In the 4th arrondissement our e-bus passes some of the most visited sites of the city and takes a peek at its inhabitants—from the ancient Parisii (the tribe that gave the city its name) to the “bobos” (bohemian bourgeois) who thrive there today.
The iron age Parisii (a Celtic tribe) who settled by the Seine around 250 b.c. are long gone from this neighborhood. Still this tiny arrondissement is rich in what makes Paris Paris: Notre Dame, Sainte Chapelle, the Ile de la Cité, the Ile Saint Louis and the Hôtel de Ville being just some of the well-known sites.
Known as le Marais (referring to “the swamp” that was drained centuries ago), this is one of the oldest and most diverse parts of town in terms of street layout and medieval buildings. To be surrounded by 17th century Paris just step onto the charming Ile St. Louis. For the most part there are no grandes boulevards, vast perspectives or symmetry—the Place des Vosges, Paris’s oldest square, being an exception. There you will find lots of symmetry along with the maison Victor Hugo, the great writer’s last residence.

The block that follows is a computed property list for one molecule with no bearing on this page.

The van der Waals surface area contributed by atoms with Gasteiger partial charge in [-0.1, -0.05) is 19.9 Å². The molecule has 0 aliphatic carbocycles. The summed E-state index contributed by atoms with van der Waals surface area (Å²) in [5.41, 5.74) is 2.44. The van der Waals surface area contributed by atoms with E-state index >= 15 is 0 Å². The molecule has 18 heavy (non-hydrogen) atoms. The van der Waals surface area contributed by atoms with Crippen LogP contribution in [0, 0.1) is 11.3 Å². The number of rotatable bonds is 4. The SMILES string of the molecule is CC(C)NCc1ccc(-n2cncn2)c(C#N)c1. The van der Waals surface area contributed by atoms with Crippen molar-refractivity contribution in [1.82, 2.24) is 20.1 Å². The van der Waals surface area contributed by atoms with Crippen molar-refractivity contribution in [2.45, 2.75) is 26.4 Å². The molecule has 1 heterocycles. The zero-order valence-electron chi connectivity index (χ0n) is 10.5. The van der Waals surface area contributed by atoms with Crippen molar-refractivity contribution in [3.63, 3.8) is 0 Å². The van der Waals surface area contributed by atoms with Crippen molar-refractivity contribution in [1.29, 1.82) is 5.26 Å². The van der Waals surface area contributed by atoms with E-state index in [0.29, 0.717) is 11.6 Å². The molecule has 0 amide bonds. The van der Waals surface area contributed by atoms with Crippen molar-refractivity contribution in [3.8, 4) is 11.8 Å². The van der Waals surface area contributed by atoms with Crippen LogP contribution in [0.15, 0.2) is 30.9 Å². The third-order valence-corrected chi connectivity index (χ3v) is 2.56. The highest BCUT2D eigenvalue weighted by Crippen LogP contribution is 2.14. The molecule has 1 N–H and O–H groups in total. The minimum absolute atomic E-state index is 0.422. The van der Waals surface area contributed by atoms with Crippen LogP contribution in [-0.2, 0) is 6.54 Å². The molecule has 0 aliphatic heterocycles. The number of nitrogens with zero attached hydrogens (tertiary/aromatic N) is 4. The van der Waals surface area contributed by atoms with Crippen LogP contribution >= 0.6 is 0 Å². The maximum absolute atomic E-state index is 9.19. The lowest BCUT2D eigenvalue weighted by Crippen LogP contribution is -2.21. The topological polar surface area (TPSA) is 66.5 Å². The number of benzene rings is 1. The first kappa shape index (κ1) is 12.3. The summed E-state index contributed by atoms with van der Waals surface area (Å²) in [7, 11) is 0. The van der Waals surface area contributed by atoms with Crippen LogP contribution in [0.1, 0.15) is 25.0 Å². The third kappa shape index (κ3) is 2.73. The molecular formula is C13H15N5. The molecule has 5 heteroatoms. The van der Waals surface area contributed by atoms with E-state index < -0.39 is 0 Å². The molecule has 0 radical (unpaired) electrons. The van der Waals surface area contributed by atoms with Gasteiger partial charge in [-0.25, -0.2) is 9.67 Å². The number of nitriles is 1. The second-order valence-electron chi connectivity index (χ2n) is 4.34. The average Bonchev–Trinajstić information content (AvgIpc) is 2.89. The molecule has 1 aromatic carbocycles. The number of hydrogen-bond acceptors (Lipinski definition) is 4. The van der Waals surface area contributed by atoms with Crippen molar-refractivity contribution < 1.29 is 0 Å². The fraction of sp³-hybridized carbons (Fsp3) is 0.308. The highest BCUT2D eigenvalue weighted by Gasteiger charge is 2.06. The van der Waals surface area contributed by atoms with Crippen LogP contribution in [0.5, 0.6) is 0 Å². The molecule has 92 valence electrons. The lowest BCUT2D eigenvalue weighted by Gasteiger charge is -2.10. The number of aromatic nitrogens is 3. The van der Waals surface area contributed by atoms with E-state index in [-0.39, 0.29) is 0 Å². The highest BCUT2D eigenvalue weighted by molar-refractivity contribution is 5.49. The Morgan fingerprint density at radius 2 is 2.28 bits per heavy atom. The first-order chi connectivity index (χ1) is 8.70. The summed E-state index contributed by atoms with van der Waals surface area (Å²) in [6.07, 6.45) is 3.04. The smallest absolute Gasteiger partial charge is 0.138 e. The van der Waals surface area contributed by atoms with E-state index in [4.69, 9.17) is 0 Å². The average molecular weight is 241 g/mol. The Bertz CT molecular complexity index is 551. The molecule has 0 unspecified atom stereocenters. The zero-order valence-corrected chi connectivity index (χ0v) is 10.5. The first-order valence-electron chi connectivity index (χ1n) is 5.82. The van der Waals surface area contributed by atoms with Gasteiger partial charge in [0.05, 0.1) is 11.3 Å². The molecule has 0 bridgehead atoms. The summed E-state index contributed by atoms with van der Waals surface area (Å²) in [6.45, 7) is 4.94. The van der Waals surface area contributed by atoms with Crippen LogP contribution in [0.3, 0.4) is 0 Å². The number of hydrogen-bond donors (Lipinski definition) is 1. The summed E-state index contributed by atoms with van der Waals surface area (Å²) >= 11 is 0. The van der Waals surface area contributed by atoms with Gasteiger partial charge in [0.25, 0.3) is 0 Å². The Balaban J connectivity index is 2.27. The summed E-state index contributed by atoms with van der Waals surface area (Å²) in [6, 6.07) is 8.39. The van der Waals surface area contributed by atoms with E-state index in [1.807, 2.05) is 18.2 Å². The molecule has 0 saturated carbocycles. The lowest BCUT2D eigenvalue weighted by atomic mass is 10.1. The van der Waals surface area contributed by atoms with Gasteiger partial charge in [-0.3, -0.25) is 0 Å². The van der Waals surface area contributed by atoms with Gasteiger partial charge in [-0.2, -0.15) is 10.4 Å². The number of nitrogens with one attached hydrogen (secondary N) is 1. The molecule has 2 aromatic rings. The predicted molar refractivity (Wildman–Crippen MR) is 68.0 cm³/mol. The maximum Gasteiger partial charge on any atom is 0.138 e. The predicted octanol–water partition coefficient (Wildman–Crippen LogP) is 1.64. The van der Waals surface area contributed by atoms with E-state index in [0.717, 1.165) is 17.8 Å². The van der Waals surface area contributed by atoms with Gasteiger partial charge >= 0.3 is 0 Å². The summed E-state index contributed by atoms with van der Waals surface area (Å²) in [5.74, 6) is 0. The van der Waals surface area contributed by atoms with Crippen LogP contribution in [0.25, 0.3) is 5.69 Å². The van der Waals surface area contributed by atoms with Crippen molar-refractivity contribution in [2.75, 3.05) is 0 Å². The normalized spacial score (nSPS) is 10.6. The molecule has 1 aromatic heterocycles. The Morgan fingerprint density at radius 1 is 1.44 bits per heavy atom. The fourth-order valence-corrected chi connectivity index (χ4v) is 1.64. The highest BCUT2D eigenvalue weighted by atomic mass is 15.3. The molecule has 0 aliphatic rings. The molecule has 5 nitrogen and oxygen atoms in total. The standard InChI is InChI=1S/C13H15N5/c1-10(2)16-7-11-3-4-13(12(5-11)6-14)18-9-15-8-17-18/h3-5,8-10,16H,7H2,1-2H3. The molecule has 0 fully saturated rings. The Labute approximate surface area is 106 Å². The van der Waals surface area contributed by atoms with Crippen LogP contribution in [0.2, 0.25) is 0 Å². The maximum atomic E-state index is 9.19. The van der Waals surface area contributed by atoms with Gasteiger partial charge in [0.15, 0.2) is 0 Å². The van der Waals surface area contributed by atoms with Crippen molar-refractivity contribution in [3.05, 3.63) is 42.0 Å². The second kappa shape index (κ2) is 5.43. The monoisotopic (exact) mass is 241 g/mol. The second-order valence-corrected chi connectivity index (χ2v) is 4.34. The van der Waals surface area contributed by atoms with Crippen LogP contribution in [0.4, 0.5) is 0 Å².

The people of le Marais are diverse too. Although by no means a ghetto, there is a large gay population, many gay bars and restaurants (that are well filled with straight people), and there is a distinctly Jewish area centered around the rue des Rosiers where Orthodox Jews settled after being expelled from Paris in the 12th century. (This was out of town back then.) Chez Marianne (2 rue des Hospitalières-St-Gervais) has extraordinarily fresh and delicious falafel and an Art Nouveau synagogue (10 rue Pavée) designed by Hector Guimard (chandeliers, benches and all) is here.
Christopher Measom combines his love of history, art, and travel to create books like “Paris, Wish You Were Here!” and “The Little Big Book of Ireland.” He spends most of his time in New York (an artsy historic place) working on all kinds of books for Night & Day Design.
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